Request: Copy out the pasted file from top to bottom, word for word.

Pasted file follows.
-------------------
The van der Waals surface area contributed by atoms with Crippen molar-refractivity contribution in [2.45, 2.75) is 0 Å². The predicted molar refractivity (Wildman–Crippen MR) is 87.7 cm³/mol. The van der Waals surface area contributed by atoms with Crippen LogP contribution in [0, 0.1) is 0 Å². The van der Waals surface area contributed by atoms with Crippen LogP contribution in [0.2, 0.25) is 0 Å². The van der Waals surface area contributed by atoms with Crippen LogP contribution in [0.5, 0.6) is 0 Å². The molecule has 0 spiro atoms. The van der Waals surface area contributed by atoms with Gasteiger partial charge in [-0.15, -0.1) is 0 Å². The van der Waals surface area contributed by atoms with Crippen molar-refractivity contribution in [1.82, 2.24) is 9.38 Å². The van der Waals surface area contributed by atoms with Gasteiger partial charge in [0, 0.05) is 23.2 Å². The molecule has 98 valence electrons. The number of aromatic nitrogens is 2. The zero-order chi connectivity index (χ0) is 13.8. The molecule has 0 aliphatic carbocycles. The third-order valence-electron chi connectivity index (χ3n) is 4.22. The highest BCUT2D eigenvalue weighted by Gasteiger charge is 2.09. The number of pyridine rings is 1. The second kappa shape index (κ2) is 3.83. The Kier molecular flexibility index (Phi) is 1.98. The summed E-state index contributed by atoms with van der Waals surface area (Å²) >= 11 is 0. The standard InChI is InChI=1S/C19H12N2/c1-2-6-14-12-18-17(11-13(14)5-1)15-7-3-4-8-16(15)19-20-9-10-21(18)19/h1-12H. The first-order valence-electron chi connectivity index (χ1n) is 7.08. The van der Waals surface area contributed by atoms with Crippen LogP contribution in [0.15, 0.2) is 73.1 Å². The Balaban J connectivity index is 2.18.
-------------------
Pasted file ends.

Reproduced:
The van der Waals surface area contributed by atoms with Crippen molar-refractivity contribution in [2.45, 2.75) is 0 Å². The predicted molar refractivity (Wildman–Crippen MR) is 87.7 cm³/mol. The van der Waals surface area contributed by atoms with Crippen LogP contribution in [0, 0.1) is 0 Å². The van der Waals surface area contributed by atoms with Crippen LogP contribution in [0.2, 0.25) is 0 Å². The van der Waals surface area contributed by atoms with Crippen LogP contribution in [0.5, 0.6) is 0 Å². The molecule has 0 spiro atoms. The van der Waals surface area contributed by atoms with Gasteiger partial charge in [-0.15, -0.1) is 0 Å². The van der Waals surface area contributed by atoms with Crippen molar-refractivity contribution in [1.82, 2.24) is 9.38 Å². The van der Waals surface area contributed by atoms with Gasteiger partial charge in [0, 0.05) is 23.2 Å². The molecule has 98 valence electrons. The number of aromatic nitrogens is 2. The zero-order chi connectivity index (χ0) is 13.8. The molecule has 0 aliphatic carbocycles. The third-order valence-electron chi connectivity index (χ3n) is 4.22. The highest BCUT2D eigenvalue weighted by Gasteiger charge is 2.09. The number of pyridine rings is 1. The second kappa shape index (κ2) is 3.83. The Kier molecular flexibility index (Phi) is 1.98. The summed E-state index contributed by atoms with van der Waals surface area (Å²) >= 11 is 0. The standard InChI is InChI=1S/C19H12N2/c1-2-6-14-12-18-17(11-13(14)5-1)15-7-3-4-8-16(15)19-20-9-10-21(18)19/h1-12H. The first-order valence-electron chi connectivity index (χ1n) is 7.08. The van der Waals surface area contributed by atoms with Crippen LogP contribution in [0.15, 0.2) is 73.1 Å². The Balaban J connectivity index is 2.18.